This exposes a blind spot because no one seemed to have considered that self-replicating software can be anything other than useful. And if the alternative downside ever was considered, it certainly was not acted upon. There is another blind spot in plain view today, one that has us questioning what innovation is actually for. In Part 2, I expand on what it is we should call innovation, based on the blind spots surrounding the digital app economies that are currently billed to be improving our lives. What I can signal here already is that there is a new path to meaningful innovation to consider, one that better fits our changing world. We’re already supplied with a surplus of ideas, yet feel desperately lacking in meaning. It’s time to innovate the way we innovate. The old ways do not apply because these are geared toward solving known problems only. This is a point that previous champions of user-centricity now also make. For example, Don Norman, a pioneer in human-centered design, recently raised issues about the limits of user-centered innovation, arguing that it cannot create breakthroughs. The developers of the Nintendo Wii didn’t get close to users, they got close to ‘interpreters’: media people, artists, designers, sociologists, retailers, suppliers, etc. Innovating for the future is first about finding the right interpreters of that future.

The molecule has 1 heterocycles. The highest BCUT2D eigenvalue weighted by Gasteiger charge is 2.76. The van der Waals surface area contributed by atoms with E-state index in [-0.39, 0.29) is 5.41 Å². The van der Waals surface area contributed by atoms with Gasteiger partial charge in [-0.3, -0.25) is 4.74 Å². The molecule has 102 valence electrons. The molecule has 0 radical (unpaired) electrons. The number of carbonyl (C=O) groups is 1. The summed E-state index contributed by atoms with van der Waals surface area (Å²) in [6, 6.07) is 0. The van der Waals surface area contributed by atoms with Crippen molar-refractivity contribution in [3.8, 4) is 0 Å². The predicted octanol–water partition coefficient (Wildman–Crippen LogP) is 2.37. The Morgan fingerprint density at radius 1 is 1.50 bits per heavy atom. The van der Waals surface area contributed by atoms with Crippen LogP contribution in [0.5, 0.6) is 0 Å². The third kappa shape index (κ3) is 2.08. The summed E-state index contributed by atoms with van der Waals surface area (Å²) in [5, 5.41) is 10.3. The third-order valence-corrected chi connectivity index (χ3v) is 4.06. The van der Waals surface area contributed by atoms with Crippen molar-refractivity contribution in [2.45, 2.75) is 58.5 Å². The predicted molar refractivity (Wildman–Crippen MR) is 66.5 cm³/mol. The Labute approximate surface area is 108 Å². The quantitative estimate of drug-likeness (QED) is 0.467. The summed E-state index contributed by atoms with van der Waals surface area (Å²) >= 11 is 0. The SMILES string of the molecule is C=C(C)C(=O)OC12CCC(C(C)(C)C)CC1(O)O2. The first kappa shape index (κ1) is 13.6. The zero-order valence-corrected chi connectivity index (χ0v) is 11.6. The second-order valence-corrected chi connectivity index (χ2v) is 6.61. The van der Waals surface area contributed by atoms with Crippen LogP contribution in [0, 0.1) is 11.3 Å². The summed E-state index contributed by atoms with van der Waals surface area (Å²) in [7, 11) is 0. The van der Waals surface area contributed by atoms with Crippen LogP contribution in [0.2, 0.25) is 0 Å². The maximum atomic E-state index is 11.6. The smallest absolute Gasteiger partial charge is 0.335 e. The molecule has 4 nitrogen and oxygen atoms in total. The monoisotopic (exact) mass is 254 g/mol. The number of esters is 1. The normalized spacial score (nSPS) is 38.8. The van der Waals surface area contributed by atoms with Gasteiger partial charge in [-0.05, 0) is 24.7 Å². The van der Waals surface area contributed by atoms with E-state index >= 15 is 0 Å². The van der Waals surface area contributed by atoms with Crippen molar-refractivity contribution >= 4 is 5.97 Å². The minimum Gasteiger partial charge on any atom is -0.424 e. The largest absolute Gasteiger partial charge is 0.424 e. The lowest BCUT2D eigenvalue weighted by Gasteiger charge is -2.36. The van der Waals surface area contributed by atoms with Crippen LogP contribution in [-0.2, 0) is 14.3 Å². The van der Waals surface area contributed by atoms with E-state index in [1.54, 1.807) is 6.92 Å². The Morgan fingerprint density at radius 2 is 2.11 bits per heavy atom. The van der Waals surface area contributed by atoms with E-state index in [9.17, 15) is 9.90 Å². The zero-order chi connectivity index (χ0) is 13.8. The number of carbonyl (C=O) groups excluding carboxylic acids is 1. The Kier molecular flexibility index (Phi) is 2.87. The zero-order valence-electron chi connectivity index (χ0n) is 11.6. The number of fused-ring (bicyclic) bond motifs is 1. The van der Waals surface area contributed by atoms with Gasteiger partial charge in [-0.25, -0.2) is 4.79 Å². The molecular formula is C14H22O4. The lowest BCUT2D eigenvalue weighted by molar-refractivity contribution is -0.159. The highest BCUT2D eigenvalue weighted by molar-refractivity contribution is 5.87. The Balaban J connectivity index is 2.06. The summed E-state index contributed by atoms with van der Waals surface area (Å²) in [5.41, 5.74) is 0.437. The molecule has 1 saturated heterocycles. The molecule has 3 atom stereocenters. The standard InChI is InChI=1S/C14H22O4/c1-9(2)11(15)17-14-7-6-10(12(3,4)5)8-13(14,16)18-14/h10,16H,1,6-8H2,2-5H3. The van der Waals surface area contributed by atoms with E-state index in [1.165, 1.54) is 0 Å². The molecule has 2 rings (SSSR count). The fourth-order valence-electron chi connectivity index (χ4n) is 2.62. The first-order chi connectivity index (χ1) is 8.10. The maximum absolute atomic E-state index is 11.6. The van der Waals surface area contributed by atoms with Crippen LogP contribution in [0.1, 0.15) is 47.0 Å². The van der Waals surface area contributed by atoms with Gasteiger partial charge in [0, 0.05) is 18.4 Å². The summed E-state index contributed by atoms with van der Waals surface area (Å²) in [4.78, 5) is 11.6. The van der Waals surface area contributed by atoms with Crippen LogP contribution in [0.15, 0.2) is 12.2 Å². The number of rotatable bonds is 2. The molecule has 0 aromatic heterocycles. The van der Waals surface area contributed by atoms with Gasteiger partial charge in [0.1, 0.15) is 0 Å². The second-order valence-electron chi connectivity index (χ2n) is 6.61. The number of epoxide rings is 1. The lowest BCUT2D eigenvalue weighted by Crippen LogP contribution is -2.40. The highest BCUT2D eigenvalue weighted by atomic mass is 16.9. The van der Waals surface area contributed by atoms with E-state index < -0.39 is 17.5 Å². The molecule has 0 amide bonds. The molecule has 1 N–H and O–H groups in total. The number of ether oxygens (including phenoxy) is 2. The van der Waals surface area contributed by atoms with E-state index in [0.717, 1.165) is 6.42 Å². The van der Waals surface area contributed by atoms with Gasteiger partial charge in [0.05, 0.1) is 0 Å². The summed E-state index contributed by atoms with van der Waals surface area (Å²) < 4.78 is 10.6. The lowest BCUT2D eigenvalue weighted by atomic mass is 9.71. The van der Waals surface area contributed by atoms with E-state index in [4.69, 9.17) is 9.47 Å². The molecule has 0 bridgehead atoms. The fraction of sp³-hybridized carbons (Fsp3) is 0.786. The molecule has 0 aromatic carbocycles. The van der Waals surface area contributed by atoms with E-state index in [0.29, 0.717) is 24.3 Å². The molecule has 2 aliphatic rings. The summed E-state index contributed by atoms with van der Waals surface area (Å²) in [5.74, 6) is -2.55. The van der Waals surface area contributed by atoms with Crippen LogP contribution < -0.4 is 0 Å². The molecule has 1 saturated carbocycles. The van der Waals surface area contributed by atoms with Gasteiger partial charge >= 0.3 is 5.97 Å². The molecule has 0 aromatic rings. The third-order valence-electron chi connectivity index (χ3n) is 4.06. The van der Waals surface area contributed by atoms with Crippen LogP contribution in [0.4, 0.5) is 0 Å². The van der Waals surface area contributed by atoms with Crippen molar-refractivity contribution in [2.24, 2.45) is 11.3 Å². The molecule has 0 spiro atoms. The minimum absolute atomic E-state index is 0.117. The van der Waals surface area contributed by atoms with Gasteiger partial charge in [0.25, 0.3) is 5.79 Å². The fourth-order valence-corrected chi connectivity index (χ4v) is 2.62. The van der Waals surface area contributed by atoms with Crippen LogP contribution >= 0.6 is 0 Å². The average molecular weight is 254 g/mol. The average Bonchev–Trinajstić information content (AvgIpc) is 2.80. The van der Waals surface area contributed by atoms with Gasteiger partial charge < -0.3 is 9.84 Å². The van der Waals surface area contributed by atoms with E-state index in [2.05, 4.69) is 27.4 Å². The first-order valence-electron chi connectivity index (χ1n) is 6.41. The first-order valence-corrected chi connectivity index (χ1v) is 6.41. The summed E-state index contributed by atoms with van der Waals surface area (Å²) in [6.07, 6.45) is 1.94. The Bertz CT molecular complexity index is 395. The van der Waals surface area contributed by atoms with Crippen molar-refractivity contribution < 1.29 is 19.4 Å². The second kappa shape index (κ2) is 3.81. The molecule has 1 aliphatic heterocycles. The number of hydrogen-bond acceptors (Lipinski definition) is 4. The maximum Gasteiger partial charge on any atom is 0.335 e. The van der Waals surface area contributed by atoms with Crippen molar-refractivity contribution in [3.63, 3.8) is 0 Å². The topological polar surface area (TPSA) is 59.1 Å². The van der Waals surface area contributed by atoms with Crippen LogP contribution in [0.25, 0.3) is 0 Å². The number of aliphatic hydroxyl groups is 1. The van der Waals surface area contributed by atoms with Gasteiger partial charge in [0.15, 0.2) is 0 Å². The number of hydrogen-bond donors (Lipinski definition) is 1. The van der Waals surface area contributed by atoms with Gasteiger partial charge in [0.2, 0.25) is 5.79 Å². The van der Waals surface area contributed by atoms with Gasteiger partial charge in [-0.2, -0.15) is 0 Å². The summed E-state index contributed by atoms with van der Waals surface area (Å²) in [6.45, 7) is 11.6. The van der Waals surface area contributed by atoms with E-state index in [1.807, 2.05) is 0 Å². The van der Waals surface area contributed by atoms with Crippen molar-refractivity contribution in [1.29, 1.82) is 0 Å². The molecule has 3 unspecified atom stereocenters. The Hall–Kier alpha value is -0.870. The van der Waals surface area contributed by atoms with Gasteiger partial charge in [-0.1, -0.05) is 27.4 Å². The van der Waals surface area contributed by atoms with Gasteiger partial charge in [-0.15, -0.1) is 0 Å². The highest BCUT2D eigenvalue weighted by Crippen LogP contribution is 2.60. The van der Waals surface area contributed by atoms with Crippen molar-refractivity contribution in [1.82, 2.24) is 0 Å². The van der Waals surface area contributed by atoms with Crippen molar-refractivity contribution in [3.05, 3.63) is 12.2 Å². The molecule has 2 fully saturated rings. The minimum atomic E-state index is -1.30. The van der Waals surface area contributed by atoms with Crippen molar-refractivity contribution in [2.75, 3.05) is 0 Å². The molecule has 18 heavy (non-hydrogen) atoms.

Innovation might be the buzzword word du jour, but it is hardly a new concept. In fact, it is as old as the human race. A Google search on what it means yields 487,000,000 results in point two seconds. Lately, the word itself has become so prevalent that it’s difficult to recognize meaningful innovation from simply an updated idea. Through design and innovation we create what we see, what we use, and what we experience. In this time of crisis and revolt against social and economic imperatives, designers and innovators can choose what they dedicate their profession to. Iterating and ideating on products or services that only aim to increase consumption at the expense of personal data will have us look for what we can predict only.
If all companies converge on the same approach, innovation becomes less of a differentiator. The most innovative companies are those that question the existing innovation paradigms that explore new avenues.
We need visionary innovation work where we shape new meaning for something that shifts perspectives and environments. Innovation that restores the humanity back into the societies we design for. Things like economic, environmental, or social crises shouldn’t really be happening, or be left unmet. Certainly not with the capabilities in tech that we have today. This is the step change required. One that requires a different approach altogether. That requires vision. Designers stuck on a path of incremental change have become less visionary. Spending all their effort in getting close to consumers to find the right answer to a tech problem and then attempting to become businessmen as to try to solve the problem commercially. Those designers have lost vision.